Wound - o, (literally, her wounds, or strokes, (the word is used especially of those inflicted by God, (Leviticus 26:21; Numbers 11:33; Deuteronomy 28:59, Deuteronomy 28:61, etc.) each, one by one,) is incurable The idiom is used of inflictions on the body politic (Nahum 3 ult.; Jeremiah 30:12, Jeremiah 30:15) or the mind , for which there is no remedy. The wounds were very sick, or incurable, not in themselves or on God's part, but on Israel's. The day of grace passes away at last, when man has so steeled himself against grace, as to be morally dead, having deadened himself to all capacity of repentance.
For it is come unto - (quite up to) Judah; he, (the enemy,) is come (literally, hath reached, touched,) to (quite up to) the gate of my people, even to (quite up to) Jerusalem Jerome: "The same sin, yea, the same punishment for sin, which overthrew Samaria, shall even come unto, quite up to Judah. Then the prophet suddenly changes the gender, and, as Scripture so often does, speaks of the one agent, the center and impersonation of the coming evil, as sweeping on over Judah, quite up to the gate of his people, quite up to Jerusalem. He does not say here, whether Jerusalem would be taken; and so, it seems likely that he speaks of a calamity short of excision. Of Israel's wounds only he here says, that they are incurable; he describes the wasting of even lesser places near or beyond Jerusalem, the flight of their inhabitants. Of the capital itself he is silent, except that the enemy reached, touched, struck against it, quite up to it. Probably, then, he is here describing the first visitation of God, when 2 Kings 18:13 Sennacherib came up against all the fenced cities of Judah and took them, but Jerusalem was spared. God's judgments come step by step, leaving time for repentance. The same enemy, although not the same king, came against Jerusalem who had wasted Samaria. Samaria was probably as strong as Jerusalem. Hezekiah prayed; God heard, the Assyrian army perished by miracle; Jerusalem was respited for 124 years.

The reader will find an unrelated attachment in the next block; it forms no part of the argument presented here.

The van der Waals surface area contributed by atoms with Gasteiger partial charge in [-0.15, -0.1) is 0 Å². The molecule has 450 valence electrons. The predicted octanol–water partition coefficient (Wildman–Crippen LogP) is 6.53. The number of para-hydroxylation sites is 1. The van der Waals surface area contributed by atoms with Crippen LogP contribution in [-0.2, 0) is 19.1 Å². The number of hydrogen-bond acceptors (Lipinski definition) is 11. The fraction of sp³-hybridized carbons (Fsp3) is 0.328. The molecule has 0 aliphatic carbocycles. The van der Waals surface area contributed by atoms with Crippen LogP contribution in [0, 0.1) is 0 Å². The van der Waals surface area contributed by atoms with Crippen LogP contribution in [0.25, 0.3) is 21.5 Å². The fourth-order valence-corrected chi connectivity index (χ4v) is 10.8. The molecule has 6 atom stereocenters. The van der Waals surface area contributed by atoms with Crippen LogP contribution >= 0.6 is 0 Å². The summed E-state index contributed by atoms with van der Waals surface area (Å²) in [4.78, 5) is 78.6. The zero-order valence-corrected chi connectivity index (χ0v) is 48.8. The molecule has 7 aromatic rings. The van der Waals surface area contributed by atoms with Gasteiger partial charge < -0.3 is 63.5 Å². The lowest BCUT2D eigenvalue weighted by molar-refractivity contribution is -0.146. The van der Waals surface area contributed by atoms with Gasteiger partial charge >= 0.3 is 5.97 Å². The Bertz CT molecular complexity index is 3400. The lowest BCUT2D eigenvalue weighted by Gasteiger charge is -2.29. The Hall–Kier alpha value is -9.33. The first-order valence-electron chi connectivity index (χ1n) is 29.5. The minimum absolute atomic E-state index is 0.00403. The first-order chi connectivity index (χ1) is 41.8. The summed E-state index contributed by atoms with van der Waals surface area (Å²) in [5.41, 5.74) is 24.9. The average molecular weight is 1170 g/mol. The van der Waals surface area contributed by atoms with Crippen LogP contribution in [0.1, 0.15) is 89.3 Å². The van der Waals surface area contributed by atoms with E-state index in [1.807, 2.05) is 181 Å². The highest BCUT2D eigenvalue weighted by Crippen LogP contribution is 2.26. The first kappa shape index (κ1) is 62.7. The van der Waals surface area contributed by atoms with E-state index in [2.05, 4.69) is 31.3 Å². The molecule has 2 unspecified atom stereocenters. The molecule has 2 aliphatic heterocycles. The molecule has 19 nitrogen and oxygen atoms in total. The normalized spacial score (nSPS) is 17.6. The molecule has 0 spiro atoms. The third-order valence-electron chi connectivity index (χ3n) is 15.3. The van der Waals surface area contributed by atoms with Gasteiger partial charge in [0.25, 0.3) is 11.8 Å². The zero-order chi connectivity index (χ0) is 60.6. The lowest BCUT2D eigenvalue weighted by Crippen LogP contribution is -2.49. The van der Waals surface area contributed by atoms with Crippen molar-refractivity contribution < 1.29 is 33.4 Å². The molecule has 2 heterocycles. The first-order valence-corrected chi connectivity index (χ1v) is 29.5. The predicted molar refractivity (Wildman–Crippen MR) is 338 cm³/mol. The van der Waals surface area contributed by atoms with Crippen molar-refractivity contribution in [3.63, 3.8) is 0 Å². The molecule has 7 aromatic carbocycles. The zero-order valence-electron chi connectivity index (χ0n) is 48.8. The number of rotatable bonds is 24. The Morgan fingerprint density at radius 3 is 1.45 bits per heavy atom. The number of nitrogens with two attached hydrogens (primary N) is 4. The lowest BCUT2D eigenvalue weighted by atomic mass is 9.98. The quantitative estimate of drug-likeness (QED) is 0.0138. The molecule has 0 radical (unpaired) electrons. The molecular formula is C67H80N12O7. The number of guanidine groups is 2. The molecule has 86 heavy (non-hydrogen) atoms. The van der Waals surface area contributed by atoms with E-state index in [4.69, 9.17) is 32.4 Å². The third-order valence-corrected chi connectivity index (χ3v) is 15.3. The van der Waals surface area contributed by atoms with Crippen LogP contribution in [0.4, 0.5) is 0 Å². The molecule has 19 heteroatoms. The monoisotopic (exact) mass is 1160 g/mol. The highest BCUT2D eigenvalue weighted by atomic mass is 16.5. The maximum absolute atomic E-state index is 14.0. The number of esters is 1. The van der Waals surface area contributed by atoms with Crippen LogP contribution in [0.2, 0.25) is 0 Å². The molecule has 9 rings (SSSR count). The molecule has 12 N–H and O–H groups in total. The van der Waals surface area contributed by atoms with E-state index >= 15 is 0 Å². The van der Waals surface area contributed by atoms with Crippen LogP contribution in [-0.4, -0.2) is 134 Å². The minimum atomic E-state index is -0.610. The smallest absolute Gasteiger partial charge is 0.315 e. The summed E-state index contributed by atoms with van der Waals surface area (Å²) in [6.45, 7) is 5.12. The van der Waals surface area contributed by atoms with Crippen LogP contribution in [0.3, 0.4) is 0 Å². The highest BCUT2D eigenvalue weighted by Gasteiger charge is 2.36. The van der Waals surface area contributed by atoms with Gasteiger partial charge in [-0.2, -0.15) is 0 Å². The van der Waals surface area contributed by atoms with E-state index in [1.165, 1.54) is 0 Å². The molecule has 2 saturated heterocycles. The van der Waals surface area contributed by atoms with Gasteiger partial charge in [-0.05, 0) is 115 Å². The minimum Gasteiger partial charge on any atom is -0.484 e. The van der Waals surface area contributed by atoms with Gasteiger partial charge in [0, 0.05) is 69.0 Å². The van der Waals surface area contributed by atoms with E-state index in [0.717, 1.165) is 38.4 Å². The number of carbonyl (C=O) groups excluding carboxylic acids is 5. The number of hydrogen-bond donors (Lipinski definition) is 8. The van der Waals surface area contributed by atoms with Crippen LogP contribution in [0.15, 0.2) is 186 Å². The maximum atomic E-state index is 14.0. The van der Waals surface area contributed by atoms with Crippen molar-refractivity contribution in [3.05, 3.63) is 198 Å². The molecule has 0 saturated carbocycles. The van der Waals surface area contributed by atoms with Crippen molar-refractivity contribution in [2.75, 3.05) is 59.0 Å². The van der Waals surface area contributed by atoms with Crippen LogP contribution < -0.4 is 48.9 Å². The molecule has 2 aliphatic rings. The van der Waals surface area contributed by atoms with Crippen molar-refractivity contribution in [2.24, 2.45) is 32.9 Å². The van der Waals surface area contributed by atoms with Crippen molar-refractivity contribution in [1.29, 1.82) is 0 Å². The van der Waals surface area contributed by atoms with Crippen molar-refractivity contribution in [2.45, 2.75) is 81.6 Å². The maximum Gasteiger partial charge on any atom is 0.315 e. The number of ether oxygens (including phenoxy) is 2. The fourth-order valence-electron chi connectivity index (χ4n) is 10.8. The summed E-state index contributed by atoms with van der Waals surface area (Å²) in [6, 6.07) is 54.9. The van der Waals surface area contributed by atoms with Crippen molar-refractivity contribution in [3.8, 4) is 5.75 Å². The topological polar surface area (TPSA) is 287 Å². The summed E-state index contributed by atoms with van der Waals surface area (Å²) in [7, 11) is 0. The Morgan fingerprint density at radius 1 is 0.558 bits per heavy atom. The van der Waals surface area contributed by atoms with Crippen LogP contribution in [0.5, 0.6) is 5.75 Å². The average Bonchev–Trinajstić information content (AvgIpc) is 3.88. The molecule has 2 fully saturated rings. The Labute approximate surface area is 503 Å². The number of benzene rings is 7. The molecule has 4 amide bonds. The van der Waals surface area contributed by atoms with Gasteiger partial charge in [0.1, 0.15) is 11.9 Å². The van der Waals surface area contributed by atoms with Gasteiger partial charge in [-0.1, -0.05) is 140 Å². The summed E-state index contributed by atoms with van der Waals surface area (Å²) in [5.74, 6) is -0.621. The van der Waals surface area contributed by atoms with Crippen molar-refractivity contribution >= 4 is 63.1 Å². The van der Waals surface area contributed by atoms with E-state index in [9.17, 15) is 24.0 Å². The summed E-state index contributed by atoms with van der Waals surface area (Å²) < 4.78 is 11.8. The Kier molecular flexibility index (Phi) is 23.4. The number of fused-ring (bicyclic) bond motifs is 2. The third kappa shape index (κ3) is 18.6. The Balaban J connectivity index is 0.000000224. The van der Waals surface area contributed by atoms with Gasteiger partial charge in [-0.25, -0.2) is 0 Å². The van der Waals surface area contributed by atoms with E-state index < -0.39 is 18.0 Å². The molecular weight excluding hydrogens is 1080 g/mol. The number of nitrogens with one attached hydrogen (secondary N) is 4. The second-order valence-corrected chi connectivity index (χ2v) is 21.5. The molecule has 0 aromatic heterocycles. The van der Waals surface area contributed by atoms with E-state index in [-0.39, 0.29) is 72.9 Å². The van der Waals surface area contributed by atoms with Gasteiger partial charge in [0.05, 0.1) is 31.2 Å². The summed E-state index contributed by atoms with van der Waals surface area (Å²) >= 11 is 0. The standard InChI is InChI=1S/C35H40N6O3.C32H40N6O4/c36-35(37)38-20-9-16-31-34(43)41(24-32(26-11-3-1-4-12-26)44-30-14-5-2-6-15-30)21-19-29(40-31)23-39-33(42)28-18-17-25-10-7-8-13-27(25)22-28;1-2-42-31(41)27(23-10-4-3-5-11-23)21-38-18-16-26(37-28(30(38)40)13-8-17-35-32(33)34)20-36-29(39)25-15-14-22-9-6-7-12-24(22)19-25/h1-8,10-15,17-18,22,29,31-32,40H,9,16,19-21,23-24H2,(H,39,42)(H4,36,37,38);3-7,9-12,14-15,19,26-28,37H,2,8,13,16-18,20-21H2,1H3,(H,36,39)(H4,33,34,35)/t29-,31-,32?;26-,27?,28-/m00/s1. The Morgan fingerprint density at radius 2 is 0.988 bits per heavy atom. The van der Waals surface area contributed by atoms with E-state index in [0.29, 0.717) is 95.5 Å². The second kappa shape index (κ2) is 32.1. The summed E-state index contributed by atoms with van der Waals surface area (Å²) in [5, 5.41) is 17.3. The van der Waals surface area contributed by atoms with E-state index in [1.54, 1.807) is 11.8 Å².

10Declare ye it not at Gath, weep ye not at all: in the house of Aphrah roll thyself in the dust.
Tell it not in Gath - Gath had probably now ceased to be; at least, to be of any account . It shows how David's elegy lived in the hearts of Judah, that his words are used as a proverb, (just as we do now, in whose ears it is yearly read), when, as with us, its original application was probably lost. True, Gath, reduced itself, might rejoice the more maliciously over the sufferings of Judah. But David mentions it as a chief seat of Philistine strength ; now its strength was gone.